Space

April 18, 2012

Northrop Grumman’s key spacecraft structure for Webb telescope passes design review

REDONDO BEACH, Calif. – NASA’s James Webb Space Telescope continues to move ahead rapidly, with Northrop Grumman completing engineering design of the structure that supports the sunshield and keeps it aligned.

The sunshield support structure has passed its Critical Design Review and is now ready to be manufactured. The structure will hold the sunshield in rigid alignment with the spacecraft so that Webb’s primary mirrors stay in the sun’s shadow and are able to remain cold to detect very faint infrared light.

“This sunshield support structure balances the sunshield’s weight and tension so that it remains stable. The structure is very strong, yet quite light, weighing only 63 kilograms or 139 pounds, while supporting the sunshield itself, which weighs 700 kilograms or 1,543 pounds,” explained Andy Cohen, Webb spacecraft manager, Northrop Grumman Aerospace Systems. “The spacecraft is the foundation for the entire observatory and it provides the stability, strength and vibration suppression that allows the telescope to operate as designed.”

The sunshield support structure also serves to align and stabilize the 30-foot-long sunshield deployment palettes on either side of the telescope. As the telescope unfolds in space after launch, the palettes move from vertical to horizontal and provide a platform for the sunshield layers to unfurl. Keeping the sunshield’s alignment from drifting is critical to ensuring that the mirrors stay in the sun’s shadow.

Work on Webb’s spacecraft continues to move forward with a primary spacecraft model completed at the company’s engineering and manufacturing facility in Redondo Beach. The model will be used for integration and access planning and development.

Northrop Grumman is under contract to NASA’s Goddard Space Flight Center in Greenbelt, Md. for the design and development of Webb’s sunshield, telescope and spacecraft.

Successor to the Hubble Space Telescope, the James Webb Space Telescope is the world’s next-generation space observatory. It will be the most powerful space telescope ever built. Webb will observe the most distant objects in the universe, provide images of the very first galaxies ever formed and study planets around distant stars. The Webb Telescope is a joint project of NASA, the European Space Agency and the Canadian Space Agency.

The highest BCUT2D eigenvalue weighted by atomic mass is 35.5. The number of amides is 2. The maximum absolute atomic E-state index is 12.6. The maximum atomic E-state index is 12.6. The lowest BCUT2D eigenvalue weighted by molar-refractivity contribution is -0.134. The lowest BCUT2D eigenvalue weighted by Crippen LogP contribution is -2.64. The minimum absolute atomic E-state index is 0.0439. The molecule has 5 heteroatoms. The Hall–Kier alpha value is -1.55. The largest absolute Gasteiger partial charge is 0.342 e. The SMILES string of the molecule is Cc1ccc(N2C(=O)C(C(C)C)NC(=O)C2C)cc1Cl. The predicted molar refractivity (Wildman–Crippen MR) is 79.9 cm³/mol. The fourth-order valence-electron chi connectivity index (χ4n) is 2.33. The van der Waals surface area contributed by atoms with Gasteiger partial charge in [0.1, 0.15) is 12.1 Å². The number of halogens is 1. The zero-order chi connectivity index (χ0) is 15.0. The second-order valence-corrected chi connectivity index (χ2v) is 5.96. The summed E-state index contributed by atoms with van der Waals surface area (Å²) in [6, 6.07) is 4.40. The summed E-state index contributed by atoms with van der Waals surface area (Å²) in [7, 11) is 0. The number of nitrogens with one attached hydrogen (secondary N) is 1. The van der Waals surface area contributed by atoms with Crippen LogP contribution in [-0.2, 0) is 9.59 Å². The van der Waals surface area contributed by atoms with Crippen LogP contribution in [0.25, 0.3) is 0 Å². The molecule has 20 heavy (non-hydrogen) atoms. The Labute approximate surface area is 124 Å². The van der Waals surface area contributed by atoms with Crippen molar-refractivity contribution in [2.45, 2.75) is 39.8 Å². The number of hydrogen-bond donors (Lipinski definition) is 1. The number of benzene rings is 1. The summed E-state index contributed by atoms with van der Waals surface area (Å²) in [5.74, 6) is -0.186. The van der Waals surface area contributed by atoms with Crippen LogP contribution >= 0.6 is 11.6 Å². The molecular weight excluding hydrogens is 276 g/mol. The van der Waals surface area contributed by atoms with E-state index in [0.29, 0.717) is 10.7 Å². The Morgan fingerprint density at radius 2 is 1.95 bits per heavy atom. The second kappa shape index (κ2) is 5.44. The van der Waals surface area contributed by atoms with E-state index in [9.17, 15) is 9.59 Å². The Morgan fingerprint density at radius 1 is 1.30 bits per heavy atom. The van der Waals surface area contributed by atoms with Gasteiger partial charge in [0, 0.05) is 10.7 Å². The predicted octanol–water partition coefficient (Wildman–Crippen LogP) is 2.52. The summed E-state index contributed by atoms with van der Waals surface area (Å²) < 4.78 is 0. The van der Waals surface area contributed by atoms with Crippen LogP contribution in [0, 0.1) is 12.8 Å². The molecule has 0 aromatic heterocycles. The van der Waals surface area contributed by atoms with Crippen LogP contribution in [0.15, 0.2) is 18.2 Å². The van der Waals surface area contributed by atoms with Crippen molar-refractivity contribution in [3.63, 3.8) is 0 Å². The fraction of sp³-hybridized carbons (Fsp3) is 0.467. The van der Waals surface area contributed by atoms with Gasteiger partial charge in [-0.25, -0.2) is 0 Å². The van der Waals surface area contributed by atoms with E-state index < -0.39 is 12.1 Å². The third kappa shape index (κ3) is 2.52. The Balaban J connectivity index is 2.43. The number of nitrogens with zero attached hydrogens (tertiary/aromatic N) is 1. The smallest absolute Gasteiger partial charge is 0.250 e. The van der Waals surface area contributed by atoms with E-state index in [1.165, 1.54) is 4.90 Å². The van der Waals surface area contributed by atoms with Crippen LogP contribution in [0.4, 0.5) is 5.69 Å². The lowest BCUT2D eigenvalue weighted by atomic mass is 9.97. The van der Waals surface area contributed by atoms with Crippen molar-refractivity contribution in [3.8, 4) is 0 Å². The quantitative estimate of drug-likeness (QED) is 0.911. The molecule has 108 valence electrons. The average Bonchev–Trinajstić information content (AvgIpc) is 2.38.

All of this week's top headlines to your email every Friday.


 
 

 
Images courtesy of NASA/JHU-APL/SwRI

NASA’s New Horizons spacecraft stays course to Pluto

Images courtesy of NASA/JHU-APL/SwRI These images show the difference between two sets of 48 combined 10-second exposures with New Horizons’ Long Range Reconnaissance Imager (LORRI) camera, taken at 8:40 UTC and 10:25 UTC...
 
 
Lockheed Martin photograph

Fourth Lockheed Martin-built MUOS secure comm satellite shipped

Lockheed Martin photograph On June 28, MUOS-4, the next satellite scheduled to join the U.S. Navy’s Mobile User Objective System secure communications network, shipped to Cape Canaveral from Lockheed Martin’s satellite manu...
 
 
Photograph courtesy of NASA/CXC/U. Wisconsin/S. Heinz

NASA’s Chandra captures x-ray echoes pinpointing distant neutron star

Photograph courtesy of NASA/CXC/U. Wisconsin/S. Heinz A light echo in X-rays detected by NASA’s Chandra X-ray Observatory has provided a rare opportunity to precisely measure the distance to an object on the other side of the...
 

 

Veteran NASA spacecraft nears 60,000th lap around Mars

NASA’s Mars Odyssey spacecraft will reach a major milestone June 23, when it completes its 60,000th orbit since arriving at the Red Planet in 2001. Named after the bestselling novel “2001: A Space Odyssey” by Arthur C. Clarke, Odyssey began orbiting Mars almost 14 years ago, on Oct. 23, 2001. On Dec. 15, 2010, it...
 
 
nasa-study

NASA selects six wild ideas in aviation for further study

NASA has selected six proposals to study transformative ideas that might expand what’s possible in aviation, shifting the boundary between fantastic and futuristic. During a day-long meeting in April, 17 teams pitched the...
 
 
NASA photograph

NASA signs agreement with Space Florida to operate historic landing facility

NASA photograph This aerial photo of the runway at the KSC Shuttle Landing Facility looks north. Longer and wider than most commercial runways, it is 15,000 feet long, with 1,000-foot paved overruns on each end, and 300 feet wi...
 




0 Comments


Be the first to comment!


Leave a Reply

Your email address will not be published. Required fields are marked *

You may use these HTML tags and attributes: <a href="" title=""> <abbr title=""> <acronym title=""> <b> <blockquote cite=""> <cite> <code> <del datetime=""> <em> <i> <q cite=""> <s> <strike> <strong>